26 Jun RADPAD DAILY DOSE NEWSLETTER
HIGH BMI AND I
High BMI patients and dangerously high radiation doses.
OCCUPATIONAL RADIATION EXPOSURE
Serious risks and safety solutions by Dr. Mina S. Makary M.D.
While the radiation doses utilized in image-guided procedures are generally considered low, recent studies have demonstrated significant effects of chronic low-dose radiation exposure to the procedural staff.
Effects of chronic low-dose radiation exposure:
• Alarming incidence of brain cancer
• Higher incidence of skin, thyroid, breast cancers, and melanomas
• Higher incidence of stroke and atherosclerotic disease
• Increased risk of developing cataracts
• Decreased memory and verbal fluency
• Higher frequency of chromosomal abnormalities
The deleterious effects of radiation exposure are not only related to dose thresholds of specific exposures, but they are also a function of the cumulative doses over one’s lifetime exposure. These risks prompt increased awareness and education, improved radiation protection techniques, and further research efforts.
Risk reduction techniques – ALARA (As Low As Reasonably Achievable):
• Use intermittent fluoroscopy whenever possible
• Minimize the pulse rate for standard fluoroscopy
• Minimize the frame rate for digital angiography/digital subtraction angiography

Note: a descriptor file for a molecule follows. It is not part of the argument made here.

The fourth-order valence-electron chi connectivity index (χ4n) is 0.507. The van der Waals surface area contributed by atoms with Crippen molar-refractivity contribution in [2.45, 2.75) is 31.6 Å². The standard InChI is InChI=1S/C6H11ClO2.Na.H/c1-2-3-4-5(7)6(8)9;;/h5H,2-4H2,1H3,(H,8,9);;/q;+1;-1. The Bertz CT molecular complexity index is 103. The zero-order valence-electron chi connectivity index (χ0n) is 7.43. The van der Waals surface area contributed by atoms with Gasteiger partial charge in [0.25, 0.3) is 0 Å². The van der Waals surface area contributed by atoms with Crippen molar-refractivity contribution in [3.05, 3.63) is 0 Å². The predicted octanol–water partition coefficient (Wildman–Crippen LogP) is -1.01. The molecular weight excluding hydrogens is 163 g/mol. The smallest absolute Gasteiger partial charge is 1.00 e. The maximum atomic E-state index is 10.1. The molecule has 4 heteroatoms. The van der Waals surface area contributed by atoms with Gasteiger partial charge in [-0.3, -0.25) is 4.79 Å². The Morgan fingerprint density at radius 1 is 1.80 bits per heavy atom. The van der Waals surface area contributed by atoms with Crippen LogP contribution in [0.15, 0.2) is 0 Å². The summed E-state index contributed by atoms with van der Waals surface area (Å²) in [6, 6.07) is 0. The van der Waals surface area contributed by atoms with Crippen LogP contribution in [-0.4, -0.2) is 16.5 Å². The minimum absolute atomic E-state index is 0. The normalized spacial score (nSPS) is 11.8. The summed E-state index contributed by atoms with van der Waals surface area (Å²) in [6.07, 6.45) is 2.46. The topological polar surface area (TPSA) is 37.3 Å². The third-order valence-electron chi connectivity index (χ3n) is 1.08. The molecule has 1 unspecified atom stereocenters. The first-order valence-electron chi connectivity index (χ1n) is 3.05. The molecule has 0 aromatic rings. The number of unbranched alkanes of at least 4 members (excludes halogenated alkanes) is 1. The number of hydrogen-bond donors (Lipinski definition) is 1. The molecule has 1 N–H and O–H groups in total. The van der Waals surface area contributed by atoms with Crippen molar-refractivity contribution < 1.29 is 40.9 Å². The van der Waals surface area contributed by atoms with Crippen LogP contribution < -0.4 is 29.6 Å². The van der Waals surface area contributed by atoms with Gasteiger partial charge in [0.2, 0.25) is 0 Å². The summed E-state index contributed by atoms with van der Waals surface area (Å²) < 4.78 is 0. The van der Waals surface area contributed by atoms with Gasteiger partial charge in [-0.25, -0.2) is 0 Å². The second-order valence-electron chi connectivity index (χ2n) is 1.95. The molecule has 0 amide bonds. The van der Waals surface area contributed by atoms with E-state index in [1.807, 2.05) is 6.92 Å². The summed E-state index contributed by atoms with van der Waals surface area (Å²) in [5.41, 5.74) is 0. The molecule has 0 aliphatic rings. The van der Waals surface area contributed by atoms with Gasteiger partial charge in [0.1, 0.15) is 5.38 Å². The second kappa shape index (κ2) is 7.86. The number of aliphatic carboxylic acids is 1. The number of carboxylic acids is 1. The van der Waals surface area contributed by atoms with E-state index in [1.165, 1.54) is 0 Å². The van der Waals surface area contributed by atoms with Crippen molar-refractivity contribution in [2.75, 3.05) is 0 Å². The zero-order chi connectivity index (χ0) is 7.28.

• Avoid magnification if feasible
• Utilize the “last image hold” function rather than obtaining new unwarranted images
Next, capitalizing upon the nature and distribution of scatter radiation, which is the primary source of occupational exposure, further reduces one’s dose.
Capitalize on the nature of radiation to reduce dose:
• Step back as far as possible from the radiation source
• Angulate the tube towards the operator when oblique views are desired to avoid back scatter
• Utilize shielding
• Personal aprons
• Thyroid shields
• Table shields
• Mounted side shields
• Patient drape shields
• Monitor amount of radiation by utilizing personal dosimeter and equipment data.
In addition to protecting the procedural team, good radiation safety habits are good patient care. With the growth of both diagnostic imaging and imaging-guided procedures that require ionizing radiation, patient exposures have significantly increased at an alarming rate over the past three decades, and it is estimated that medical imaging contributed to 48 percent of the public’s radiation exposure in 2006 compared to only 15 percent in the 1980s.
Good radiation safety habits equals good patient care:
• Minimizing fluoroscopy time reduces patient exposure
• Collimation improves image contrast and quality in addition to reducing the dose
• Using non-ionizing radiation for procedural guidance, such as ultrasound and MRI, as much as possible
• Maximizing pre-procedural imaging for planning to minimize procedural time
• Avoiding unnecessary procedures
Occupational radiation safety is critical for many reasons. It protects our proceduralists and staff, as well as our patients while also ensuring the patient receives the best care possible. The risks are real. The benefits are real.
Radiation safety is both an occupational safety issue, as well as a patient care issue. It is not a luxury, and chronic low-dose radiation does matter. The time is now to prioritize radiation safety in our daily practice.
Dr. Makary’s article in its entirety is available at https://rb.gy/lzewjs. For queries/questions, he can be reached via social media/twitter at @MinaMakaryMD
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